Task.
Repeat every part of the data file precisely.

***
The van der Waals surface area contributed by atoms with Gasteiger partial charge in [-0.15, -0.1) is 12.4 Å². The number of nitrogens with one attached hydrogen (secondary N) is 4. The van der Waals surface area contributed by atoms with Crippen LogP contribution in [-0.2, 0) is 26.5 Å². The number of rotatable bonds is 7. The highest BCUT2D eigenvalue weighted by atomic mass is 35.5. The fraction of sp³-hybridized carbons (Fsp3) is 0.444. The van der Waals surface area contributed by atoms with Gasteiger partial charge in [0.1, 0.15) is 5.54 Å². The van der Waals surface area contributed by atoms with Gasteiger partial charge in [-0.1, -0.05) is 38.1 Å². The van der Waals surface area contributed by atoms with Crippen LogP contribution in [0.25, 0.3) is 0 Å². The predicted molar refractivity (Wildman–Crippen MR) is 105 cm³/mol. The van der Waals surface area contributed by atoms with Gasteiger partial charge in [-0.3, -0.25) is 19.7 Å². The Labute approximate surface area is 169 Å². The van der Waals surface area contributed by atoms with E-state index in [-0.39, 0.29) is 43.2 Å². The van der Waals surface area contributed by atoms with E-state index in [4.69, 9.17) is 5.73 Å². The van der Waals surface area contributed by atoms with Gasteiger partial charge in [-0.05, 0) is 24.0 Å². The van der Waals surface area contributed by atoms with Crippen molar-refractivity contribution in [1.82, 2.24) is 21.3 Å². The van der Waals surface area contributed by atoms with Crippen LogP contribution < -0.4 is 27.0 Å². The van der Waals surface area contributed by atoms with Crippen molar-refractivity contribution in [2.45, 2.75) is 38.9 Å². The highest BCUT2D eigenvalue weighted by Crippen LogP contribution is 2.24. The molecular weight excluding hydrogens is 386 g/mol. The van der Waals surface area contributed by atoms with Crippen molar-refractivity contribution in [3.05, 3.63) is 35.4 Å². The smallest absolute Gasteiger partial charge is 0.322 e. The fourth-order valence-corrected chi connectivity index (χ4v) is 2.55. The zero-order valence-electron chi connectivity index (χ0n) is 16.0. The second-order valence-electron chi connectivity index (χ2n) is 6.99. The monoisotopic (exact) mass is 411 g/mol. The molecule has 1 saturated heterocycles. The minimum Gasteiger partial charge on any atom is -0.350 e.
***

The van der Waals surface area contributed by atoms with Gasteiger partial charge in [-0.15, -0.1) is 12.4 Å². The number of nitrogens with one attached hydrogen (secondary N) is 4. The van der Waals surface area contributed by atoms with Crippen LogP contribution in [-0.2, 0) is 26.5 Å². The number of rotatable bonds is 7. The highest BCUT2D eigenvalue weighted by atomic mass is 35.5. The fraction of sp³-hybridized carbons (Fsp3) is 0.444. The van der Waals surface area contributed by atoms with Gasteiger partial charge in [0.1, 0.15) is 5.54 Å². The van der Waals surface area contributed by atoms with Gasteiger partial charge in [-0.1, -0.05) is 38.1 Å². The van der Waals surface area contributed by atoms with Crippen LogP contribution in [0.25, 0.3) is 0 Å². The predicted molar refractivity (Wildman–Crippen MR) is 105 cm³/mol. The van der Waals surface area contributed by atoms with Gasteiger partial charge in [-0.3, -0.25) is 19.7 Å². The Labute approximate surface area is 169 Å². The van der Waals surface area contributed by atoms with E-state index in [-0.39, 0.29) is 43.2 Å². The van der Waals surface area contributed by atoms with E-state index in [4.69, 9.17) is 5.73 Å². The van der Waals surface area contributed by atoms with Gasteiger partial charge in [-0.05, 0) is 24.0 Å². The van der Waals surface area contributed by atoms with Crippen molar-refractivity contribution in [1.82, 2.24) is 21.3 Å². The van der Waals surface area contributed by atoms with Crippen LogP contribution < -0.4 is 27.0 Å². The van der Waals surface area contributed by atoms with Crippen molar-refractivity contribution in [2.45, 2.75) is 38.9 Å². The highest BCUT2D eigenvalue weighted by Crippen LogP contribution is 2.24. The molecular weight excluding hydrogens is 386 g/mol. The van der Waals surface area contributed by atoms with Crippen molar-refractivity contribution in [3.05, 3.63) is 35.4 Å². The smallest absolute Gasteiger partial charge is 0.322 e. The fourth-order valence-corrected chi connectivity index (χ4v) is 2.55. The zero-order valence-electron chi connectivity index (χ0n) is 16.0. The second-order valence-electron chi connectivity index (χ2n) is 6.99. The monoisotopic (exact) mass is 411 g/mol. The molecule has 1 saturated heterocycles. The minimum Gasteiger partial charge on any atom is -0.350 e.